MT: My first exposure to this type of work was when I was in college, through a friend who worked as an advocate for a similar organization where I grew up. She opened my eyes to a lot of misconceptions about domestic violence and sexual assault that are common among the public at large. A decade later, when I was working as a military lawyer with the Montana National Guard, Congress gave victims additional rights in military criminal and adverse administrative actions, including a government provided military lawyer. I was able to attend the Army’s second Special Victims' Counsel course. I never served in that role myself, but I interacted with many survivors and their counsel in my capacity as a government lawyer.


What made you want to get more involved in supporting survivors in our community?


MT: The Friendship Center’s annual Hope Benefit Luncheon is an inspiring event. After last year’s, I asked my law partner (and TFC board member) Hanna Warhank if anyone was doing pro bono work to help survivors navigate the legal system, similar to the military’s Special Victims' Counsel program. Hanna recalled that something similar may have existed in the past, but no longer. That was it. I wanted to find a way to do more pro bono work, but not in the most common area, which is domestic relations and divorce. Hanna put me in touch with Gina (TFC’s Executive Director) and after a few months we got the program off and running.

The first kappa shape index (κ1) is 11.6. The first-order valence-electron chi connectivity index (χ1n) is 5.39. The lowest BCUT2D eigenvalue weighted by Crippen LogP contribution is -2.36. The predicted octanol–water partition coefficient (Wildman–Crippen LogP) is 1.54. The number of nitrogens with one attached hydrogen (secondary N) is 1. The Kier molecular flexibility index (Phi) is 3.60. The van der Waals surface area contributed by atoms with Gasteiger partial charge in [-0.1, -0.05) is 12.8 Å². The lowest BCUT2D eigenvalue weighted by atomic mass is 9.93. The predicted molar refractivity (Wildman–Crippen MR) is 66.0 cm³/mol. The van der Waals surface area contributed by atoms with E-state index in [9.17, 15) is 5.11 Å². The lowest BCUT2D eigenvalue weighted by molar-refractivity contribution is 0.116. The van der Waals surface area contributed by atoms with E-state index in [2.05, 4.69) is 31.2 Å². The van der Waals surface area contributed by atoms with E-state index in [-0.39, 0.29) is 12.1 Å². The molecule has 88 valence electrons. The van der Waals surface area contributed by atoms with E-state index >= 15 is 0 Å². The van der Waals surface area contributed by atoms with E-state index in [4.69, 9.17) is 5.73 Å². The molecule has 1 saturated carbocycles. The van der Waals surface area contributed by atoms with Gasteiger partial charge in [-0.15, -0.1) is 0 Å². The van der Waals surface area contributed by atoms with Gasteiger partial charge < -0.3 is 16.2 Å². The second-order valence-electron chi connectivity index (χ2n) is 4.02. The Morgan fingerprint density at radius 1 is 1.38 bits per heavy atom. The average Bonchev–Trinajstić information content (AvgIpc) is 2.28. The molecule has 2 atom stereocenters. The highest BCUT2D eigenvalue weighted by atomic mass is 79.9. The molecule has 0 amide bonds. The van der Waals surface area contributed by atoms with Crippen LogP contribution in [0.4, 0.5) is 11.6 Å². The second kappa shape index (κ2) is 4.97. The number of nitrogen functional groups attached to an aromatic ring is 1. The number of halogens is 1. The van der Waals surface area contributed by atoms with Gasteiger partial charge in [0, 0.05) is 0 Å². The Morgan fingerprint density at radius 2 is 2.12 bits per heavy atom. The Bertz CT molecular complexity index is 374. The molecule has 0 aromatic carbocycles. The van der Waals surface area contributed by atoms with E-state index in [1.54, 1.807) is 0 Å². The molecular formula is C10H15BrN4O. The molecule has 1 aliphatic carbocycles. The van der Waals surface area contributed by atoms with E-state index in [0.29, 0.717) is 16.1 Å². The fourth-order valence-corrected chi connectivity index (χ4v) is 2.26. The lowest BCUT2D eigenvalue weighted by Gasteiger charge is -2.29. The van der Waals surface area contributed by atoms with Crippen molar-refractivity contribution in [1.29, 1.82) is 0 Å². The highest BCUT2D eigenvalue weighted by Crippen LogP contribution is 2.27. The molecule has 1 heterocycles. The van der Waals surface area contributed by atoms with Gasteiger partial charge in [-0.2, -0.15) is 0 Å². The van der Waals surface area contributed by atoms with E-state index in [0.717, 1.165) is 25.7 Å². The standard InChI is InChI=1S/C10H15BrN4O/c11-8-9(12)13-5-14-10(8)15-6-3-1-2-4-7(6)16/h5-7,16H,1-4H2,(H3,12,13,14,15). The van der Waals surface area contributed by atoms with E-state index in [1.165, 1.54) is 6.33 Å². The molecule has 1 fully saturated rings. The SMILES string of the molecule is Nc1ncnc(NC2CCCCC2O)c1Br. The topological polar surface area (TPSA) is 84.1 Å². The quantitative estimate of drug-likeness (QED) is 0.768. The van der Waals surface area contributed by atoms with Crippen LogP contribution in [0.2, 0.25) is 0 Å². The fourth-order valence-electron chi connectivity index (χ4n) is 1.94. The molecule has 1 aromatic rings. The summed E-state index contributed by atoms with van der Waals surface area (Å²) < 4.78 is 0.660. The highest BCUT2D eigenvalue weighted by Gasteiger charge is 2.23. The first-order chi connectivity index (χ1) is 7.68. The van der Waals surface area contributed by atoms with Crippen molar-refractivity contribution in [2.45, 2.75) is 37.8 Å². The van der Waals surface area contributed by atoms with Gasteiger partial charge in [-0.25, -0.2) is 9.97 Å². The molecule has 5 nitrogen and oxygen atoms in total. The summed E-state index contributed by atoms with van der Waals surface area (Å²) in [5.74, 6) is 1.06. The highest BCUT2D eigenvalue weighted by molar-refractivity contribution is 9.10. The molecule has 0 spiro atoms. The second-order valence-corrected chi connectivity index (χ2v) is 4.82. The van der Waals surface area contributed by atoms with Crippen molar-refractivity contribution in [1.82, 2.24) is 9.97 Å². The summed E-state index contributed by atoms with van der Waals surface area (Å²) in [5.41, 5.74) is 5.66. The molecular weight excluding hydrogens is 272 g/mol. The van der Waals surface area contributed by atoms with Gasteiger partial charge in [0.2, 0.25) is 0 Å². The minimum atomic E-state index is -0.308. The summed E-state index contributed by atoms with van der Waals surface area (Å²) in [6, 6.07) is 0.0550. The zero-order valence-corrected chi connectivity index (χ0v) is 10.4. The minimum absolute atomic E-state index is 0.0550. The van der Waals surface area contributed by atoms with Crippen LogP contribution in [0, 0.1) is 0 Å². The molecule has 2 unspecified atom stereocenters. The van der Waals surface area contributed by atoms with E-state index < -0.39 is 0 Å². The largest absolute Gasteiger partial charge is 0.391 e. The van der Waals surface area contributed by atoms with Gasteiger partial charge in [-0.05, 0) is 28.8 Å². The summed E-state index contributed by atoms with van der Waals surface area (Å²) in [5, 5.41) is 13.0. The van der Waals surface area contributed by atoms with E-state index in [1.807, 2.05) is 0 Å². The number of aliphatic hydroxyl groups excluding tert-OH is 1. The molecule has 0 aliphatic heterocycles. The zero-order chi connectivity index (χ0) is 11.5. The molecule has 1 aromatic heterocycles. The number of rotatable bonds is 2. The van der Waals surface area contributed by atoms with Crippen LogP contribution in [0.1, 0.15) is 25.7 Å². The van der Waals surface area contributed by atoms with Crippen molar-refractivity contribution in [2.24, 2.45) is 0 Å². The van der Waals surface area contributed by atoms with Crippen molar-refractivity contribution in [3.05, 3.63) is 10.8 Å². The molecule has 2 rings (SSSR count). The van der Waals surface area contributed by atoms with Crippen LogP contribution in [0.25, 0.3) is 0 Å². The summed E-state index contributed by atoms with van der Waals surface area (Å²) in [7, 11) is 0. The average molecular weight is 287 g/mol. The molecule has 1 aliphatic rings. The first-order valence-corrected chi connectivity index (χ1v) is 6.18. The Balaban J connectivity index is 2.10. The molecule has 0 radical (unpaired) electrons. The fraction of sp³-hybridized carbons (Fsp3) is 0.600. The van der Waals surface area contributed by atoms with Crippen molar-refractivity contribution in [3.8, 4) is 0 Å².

In a similar vein, how much did you know about the Order of Protection process in Montana before engaging with The Friendship Center? When did you see this as a space where you could contribute?


MT: I had never worked on an Order of Protection before, ever, until my first case through The Friendship Center. When I first thought about how to help, I was thinking more of advising survivors about their rights as crime victims. But after sitting down with Gina and Sarah (TFC’s Client Services Manager) to talk about what needs exist, it became obvious that court representation for survivors was a gap that needed to be filled.


What I like about this work, for me and for our other volunteers, is that while the cases come fast, they resolve quickly too. Lawyers can be busy and confined by their calendars, which tend to be oversubscribed. It’s easier to get pro bono volunteers when they know they are not signing up for a years-long dispute.


Even though OOP petitioners can represent themselves at their hearing, why do you think it’s important that they have the option to not have to appear before a judge alone?